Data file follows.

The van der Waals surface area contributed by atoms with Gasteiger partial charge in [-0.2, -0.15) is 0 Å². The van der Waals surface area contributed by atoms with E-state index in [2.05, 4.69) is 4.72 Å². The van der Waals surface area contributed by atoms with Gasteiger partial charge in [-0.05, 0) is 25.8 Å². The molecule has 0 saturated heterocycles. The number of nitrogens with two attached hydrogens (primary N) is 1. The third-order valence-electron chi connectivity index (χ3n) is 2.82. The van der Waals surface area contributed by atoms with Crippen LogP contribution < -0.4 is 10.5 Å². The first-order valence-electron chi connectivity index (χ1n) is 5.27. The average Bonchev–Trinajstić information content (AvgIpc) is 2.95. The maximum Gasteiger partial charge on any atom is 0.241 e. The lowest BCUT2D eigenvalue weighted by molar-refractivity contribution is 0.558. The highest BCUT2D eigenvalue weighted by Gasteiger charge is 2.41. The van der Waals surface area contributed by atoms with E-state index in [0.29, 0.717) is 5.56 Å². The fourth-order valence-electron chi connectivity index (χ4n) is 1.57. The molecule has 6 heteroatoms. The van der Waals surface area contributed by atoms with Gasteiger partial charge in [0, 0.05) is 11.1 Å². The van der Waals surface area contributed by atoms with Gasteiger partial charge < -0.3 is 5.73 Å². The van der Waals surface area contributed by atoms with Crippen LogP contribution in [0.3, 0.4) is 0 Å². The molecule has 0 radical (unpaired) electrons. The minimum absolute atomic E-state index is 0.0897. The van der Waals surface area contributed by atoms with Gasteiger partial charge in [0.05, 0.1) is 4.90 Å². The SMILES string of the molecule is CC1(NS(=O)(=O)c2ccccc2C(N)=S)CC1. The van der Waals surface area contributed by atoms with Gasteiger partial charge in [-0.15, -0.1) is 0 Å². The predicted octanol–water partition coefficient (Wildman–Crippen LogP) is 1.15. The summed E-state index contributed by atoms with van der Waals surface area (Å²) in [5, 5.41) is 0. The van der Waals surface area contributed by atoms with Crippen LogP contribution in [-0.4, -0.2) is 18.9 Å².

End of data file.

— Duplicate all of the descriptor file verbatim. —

The van der Waals surface area contributed by atoms with Gasteiger partial charge in [-0.2, -0.15) is 0 Å². The van der Waals surface area contributed by atoms with E-state index in [2.05, 4.69) is 4.72 Å². The van der Waals surface area contributed by atoms with Gasteiger partial charge in [-0.05, 0) is 25.8 Å². The molecule has 0 saturated heterocycles. The number of nitrogens with two attached hydrogens (primary N) is 1. The third-order valence-electron chi connectivity index (χ3n) is 2.82. The van der Waals surface area contributed by atoms with Crippen LogP contribution < -0.4 is 10.5 Å². The first-order valence-electron chi connectivity index (χ1n) is 5.27. The average Bonchev–Trinajstić information content (AvgIpc) is 2.95. The maximum Gasteiger partial charge on any atom is 0.241 e. The lowest BCUT2D eigenvalue weighted by molar-refractivity contribution is 0.558. The highest BCUT2D eigenvalue weighted by Gasteiger charge is 2.41. The van der Waals surface area contributed by atoms with E-state index in [0.29, 0.717) is 5.56 Å². The fourth-order valence-electron chi connectivity index (χ4n) is 1.57. The molecule has 6 heteroatoms. The van der Waals surface area contributed by atoms with Gasteiger partial charge in [0, 0.05) is 11.1 Å². The van der Waals surface area contributed by atoms with Gasteiger partial charge < -0.3 is 5.73 Å². The van der Waals surface area contributed by atoms with Crippen LogP contribution in [0.3, 0.4) is 0 Å². The molecule has 0 radical (unpaired) electrons. The minimum absolute atomic E-state index is 0.0897. The van der Waals surface area contributed by atoms with Gasteiger partial charge in [0.05, 0.1) is 4.90 Å². The SMILES string of the molecule is CC1(NS(=O)(=O)c2ccccc2C(N)=S)CC1. The van der Waals surface area contributed by atoms with Gasteiger partial charge in [-0.15, -0.1) is 0 Å². The predicted octanol–water partition coefficient (Wildman–Crippen LogP) is 1.15. The summed E-state index contributed by atoms with van der Waals surface area (Å²) in [5, 5.41) is 0. The van der Waals surface area contributed by atoms with Crippen LogP contribution in [-0.4, -0.2) is 18.9 Å².